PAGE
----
Half of Alexa Top 1 Million sites now use HTTPS
Slowly but surely, the Internet is on its way to being 100% encrypted.
According Scott Helme’s latest analysis of the one million most visited websites according to Alexa, 51.8% are actively redirecting to HTTPS. To compare: that percentage was at 38.4 only six months ago.
“The growth (…) is unrivaled in any other security mechanism and if you think about the effort required to achieve this, how impressive it is becomes crystal clear,” he pointed out.
Reasons behind wider HTTPS adoption
There has been a sustained push by the likes of Google to “encrypt the web” and at least part of these results is owed to them. The company has made it clear that HTTPS sites will achieve better ranking on Google Search and its Chrome browser was recently made to label all HTTP sites as “Not secure”.
Helme, along with fellow security pro Troy Hunt, also recently launched a website that shows which of the world most visited websites still load over an insecure connection and offers resources for going the HTTPS route.
Another thing that made it easier for site administrators to encrypt one’s site is the advent of the Let’s Encrypt certificate authority, which offers free security certificates and makes the whole process of getting them and setting them up much easier than it was before.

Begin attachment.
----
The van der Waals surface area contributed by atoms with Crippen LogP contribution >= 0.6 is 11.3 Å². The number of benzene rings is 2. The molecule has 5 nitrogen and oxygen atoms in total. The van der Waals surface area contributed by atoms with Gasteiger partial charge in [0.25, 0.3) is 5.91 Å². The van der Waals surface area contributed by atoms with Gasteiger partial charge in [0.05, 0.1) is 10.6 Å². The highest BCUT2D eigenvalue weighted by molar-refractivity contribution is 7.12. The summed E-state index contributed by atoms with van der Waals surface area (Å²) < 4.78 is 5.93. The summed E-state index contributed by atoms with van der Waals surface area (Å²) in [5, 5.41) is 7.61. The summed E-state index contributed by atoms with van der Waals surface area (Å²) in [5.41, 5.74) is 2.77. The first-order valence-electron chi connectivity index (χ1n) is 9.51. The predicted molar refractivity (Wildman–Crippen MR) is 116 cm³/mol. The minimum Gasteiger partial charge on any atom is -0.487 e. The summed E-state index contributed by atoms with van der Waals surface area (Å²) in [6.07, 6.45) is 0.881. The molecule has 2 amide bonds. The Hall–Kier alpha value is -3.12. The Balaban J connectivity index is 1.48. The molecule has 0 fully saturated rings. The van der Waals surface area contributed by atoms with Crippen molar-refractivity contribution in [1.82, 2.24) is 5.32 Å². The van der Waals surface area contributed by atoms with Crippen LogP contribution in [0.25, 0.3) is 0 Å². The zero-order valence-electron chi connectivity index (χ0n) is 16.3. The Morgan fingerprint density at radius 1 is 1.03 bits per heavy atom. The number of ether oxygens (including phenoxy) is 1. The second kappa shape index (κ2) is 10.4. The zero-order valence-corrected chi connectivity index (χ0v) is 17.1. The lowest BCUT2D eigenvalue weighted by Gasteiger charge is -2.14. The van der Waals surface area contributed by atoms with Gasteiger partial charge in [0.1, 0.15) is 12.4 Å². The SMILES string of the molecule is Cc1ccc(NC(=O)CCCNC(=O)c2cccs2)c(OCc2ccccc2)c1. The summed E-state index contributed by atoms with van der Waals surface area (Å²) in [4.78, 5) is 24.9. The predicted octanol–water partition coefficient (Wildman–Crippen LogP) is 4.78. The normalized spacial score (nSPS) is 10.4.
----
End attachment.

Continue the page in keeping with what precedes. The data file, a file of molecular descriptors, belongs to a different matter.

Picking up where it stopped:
Let’s Encrypt is currently at the top of the list of certificate issuers that helped all of these sites “go HTTPS”.
Helme’s analysis also showed that:
- The use of HTTP Public Key Pinning (a HTTP header/security mechanism that instructs web clients to associate a specific cryptographic public key with a certain web server) is failing. Part of the reason is that Chrome has removed support for it, another is that HPKP is difficult to deploy perfectly and can be misused by attackers.
- There has been a marked increase in CSP (Content Security Policy) and HSTS (HTTP Strict Transport Security) use: 40% and 23%, respectively.
- Security.txt – a file that informs security researchers how to contact the site/company if they want to responsibly disclose vulnerabilities – is gaining popularity.
- RSA crypto keys are still the most popular choice by far, even though ECDSA (elliptic curve digital sgnature algorithm) keys are the more secure option.